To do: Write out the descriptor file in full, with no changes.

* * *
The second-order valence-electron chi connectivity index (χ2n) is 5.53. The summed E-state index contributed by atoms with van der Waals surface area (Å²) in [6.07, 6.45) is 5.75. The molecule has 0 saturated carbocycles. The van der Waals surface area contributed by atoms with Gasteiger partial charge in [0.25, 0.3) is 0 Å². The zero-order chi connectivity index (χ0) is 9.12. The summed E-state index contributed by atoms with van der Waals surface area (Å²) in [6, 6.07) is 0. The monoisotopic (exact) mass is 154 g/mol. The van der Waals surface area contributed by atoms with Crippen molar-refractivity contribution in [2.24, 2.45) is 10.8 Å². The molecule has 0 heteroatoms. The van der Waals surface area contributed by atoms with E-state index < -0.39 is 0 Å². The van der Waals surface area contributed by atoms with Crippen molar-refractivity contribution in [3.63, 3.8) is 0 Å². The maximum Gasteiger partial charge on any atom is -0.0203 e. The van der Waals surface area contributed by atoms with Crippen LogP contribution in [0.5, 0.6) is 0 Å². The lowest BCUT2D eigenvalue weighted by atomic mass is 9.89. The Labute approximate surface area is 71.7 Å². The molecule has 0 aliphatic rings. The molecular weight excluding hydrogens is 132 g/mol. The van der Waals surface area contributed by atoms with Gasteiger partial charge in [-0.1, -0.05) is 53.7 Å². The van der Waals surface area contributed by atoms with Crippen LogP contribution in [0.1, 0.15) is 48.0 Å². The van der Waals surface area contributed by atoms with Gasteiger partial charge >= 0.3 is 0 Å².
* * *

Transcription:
The second-order valence-electron chi connectivity index (χ2n) is 5.53. The summed E-state index contributed by atoms with van der Waals surface area (Å²) in [6.07, 6.45) is 5.75. The molecule has 0 saturated carbocycles. The van der Waals surface area contributed by atoms with Gasteiger partial charge in [0.25, 0.3) is 0 Å². The zero-order chi connectivity index (χ0) is 9.12. The summed E-state index contributed by atoms with van der Waals surface area (Å²) in [6, 6.07) is 0. The monoisotopic (exact) mass is 154 g/mol. The van der Waals surface area contributed by atoms with Crippen molar-refractivity contribution in [2.24, 2.45) is 10.8 Å². The molecule has 0 heteroatoms. The van der Waals surface area contributed by atoms with E-state index < -0.39 is 0 Å². The van der Waals surface area contributed by atoms with Crippen molar-refractivity contribution in [3.63, 3.8) is 0 Å². The maximum Gasteiger partial charge on any atom is -0.0203 e. The van der Waals surface area contributed by atoms with Crippen LogP contribution in [0.5, 0.6) is 0 Å². The lowest BCUT2D eigenvalue weighted by atomic mass is 9.89. The Labute approximate surface area is 71.7 Å². The molecule has 0 aliphatic rings. The molecular weight excluding hydrogens is 132 g/mol. The van der Waals surface area contributed by atoms with Gasteiger partial charge in [-0.1, -0.05) is 53.7 Å². The van der Waals surface area contributed by atoms with Crippen LogP contribution in [0.1, 0.15) is 48.0 Å². The van der Waals surface area contributed by atoms with Gasteiger partial charge >= 0.3 is 0 Å².